Yep. Thought you’d never ask.
Let’s go back to that farmer who bought it…
I don’t know much about the guy who bought the Garrett Twin Drive, but I do know that he farmed with it for the next 30 years. It was evidently very trouble-free, too, because the only expenses the tractor ever racked up were for new rubber, seats, paint, and one overhaul. Not bad for three decades! When he retired in the eighties, the company bought the tractor back, but from what I understand, they didn’t really do much with it. I believe that it just sat on display in their building. If I had to guess, it probably only saw daylight on the occasional homecoming or holiday parades. Don’t quote me on that, but in my mind, that would make sense.
Incidentally, I think the Twin Drive must’ve been the big horse on that farm. According to the owners, this tractor had traveled over 96,000 miles in the field. 96,000 miles! That’s almost four times around the globe!
At any rate, there was a retired farmer in Elnora, IN named Harry Lee who was a die-hard red guy. And like many Farmall fans (and probably some of you), he was a loyal subscriber to Red Power Magazine. In 1992, they ran a short story about this tractor. The second he saw it, he knew he had to have it for his collection. He inquired about it, but at the time, it wasn’t for sale. Harry never forgot about it, though, and in January of 2002, he finally got the chance he’d been waiting for. He wasted no time in getting it bought, and brought it home to Indiana (along with the blueprints and the build sheet and all the good stuff from Garrett).
And that’s when this tractor started to get pretty famous.
See, Harry wasn’t your everyday average red collector. Harry really loved to tinker with old stuff, and over the years, he’d built a bunch of really neat twin- and triple-powered Farmalls (F-20s and F-30s). So, when he saw the Garrett Twin Drive, he know it would be right at home in his collection. Rather than hear it from me, though, check out this video that Classic Tractor Fever shot a few years after he bought it. (Remember when I said I knew it would do donuts? Watch the video…)
According to an interview with Harry (Red Power Magazine, Vol. 17 No. 2 – I think reprints are available), the tractor really didn’t need much. There were a few minor repairs that he made, but it was essentially ready to go when he got it. All he had to do was learn to drive it; once he was comfortable with it, he started taking it to plow days and tractor shows all over the place! He even had baseball card-style hero cards made of some of the tractors in his collection (which I’m told was fairly large – upwards of 50 tractors at one point, most of them early Farmalls)! I’ve seen a few of these cards before, but never in person.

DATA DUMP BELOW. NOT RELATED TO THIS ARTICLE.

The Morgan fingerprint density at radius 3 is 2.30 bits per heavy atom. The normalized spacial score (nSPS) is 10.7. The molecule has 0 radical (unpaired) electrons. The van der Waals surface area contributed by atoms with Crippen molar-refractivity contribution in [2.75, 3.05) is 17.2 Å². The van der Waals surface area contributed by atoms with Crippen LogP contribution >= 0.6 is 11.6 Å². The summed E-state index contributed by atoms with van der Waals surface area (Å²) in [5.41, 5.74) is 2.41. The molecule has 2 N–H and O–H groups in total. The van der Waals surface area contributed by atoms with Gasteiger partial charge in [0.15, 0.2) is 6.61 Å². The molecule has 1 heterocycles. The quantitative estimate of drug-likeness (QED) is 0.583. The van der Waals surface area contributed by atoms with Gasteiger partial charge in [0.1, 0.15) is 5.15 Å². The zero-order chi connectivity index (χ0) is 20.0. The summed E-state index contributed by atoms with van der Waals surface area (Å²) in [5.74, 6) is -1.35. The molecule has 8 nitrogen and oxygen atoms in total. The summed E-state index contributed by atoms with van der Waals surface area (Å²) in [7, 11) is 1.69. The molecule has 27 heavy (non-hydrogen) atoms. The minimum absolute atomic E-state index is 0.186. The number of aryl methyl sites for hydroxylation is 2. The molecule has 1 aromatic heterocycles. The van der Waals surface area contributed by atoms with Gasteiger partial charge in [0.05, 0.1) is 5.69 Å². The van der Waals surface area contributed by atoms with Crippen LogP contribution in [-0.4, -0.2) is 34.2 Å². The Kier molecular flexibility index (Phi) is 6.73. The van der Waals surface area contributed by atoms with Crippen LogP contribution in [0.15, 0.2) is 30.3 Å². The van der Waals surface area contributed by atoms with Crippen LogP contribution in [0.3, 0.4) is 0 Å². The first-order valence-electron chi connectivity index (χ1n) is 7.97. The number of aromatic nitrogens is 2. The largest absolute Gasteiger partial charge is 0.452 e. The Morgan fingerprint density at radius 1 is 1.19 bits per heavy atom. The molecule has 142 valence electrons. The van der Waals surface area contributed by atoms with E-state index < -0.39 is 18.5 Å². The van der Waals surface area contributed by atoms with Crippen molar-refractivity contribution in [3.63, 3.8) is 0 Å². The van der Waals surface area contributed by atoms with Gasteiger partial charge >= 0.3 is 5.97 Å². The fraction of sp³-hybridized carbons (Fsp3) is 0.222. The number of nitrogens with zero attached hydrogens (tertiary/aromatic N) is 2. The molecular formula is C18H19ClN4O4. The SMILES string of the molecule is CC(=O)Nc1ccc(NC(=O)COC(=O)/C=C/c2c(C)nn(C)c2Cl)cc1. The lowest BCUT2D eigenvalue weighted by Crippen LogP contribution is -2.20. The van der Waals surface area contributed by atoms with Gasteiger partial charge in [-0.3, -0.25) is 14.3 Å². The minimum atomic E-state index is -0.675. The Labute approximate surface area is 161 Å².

Harry and his collection of twin- and triple-powered tractors became very well-known amongst the red fans.
From all accounts, it seems like Harry was a terrific fella, and I wish I could’ve met him. Sadly, he passed away in January of 2010.
(If you’ve got a Harry Lee story, I’d love to hear it. Send me an email!)
After Harry passed, many of his tractors went to very specific people, including the Twin Drive. Per Harry’s request, it went to Larry Culp, a Florida collector who absolutely cherished the machine and wanted to show it to the public like Harry did. During the years that Larry and his family had it, it was always a big hit wherever they took it. I know that at some point in 2013, it came up to Iowa for an extended visit with Jerry & Joyce Mez at Farmall Land.
Tragically though, Larry passed away unexpectedly in the summer of 2014, not long after taking the tractor up to Huron, SD for the annual Red Power Roundup.
Since Larry’s passing, the Twin Drive has been a part of Paquette’s Historical Farmall Tractor Museum in Leewood, FL, where it’s been seen by tens of thousands of visitors every year. However, now that Stew Paquette has passed away and the museum has closed, Kurt Aumann and his team at Aumann Auctions will send it off to a new owner.
I think this is a deal where the whole is much greater than the sum of its parts. I mean, clean Farmall 400s (restored or original) have been selling for about $3500 for the last six months or so. But like I said, this tractor is a lot more than just a pair of clean 400s. It’s probably the best-known custom-built red machine out there, and a one of one. Furthermore, save for stuff like rubber, seats, paint, and some basic upkeep, it’s about as original as it was when Dwight Garrett sold it! There’s about 3 weeks left on the auction, and the bid is at $2500, but I know that’ll climb pretty quickly as things start to wind down.
At the end of the day, it’s a hard one to put a value on. However, I can’t imagine that it’ll sell for less than $15K – and depending on who’s involved in the bidding, I could see it going a fair bit higher!
My guess is that it’ll end up with another collector, and hopefully they’ll continue the tradition that Harry, Larry, and Stew started. I’m sure it’s inspired a love of the brand for lots of little kids (as well as those of us who refuse to grow up)! There’s a whole new generation of young people who need to see how something that failed for one purpose can turn into something great so long as you don’t give up!
Here are the auction details one more time. Even if you’re not a bidder, you really ought to check out all of the tractors on this sale bill. It’s a neat walk through history!
By the way, this wasn’t the only Twin Drive model that Garrett built. They also built a 2WD model using a pair of Farmall Cubs. Sadly, nobody knows where that one went. If you’re up in the Pacific Northwest and you see a pair of Cubs bolted together stashed in the corner of a barn somewhere, that might be it! If you find it, please reach out! The Farmall Cub collectors would love to know where it went!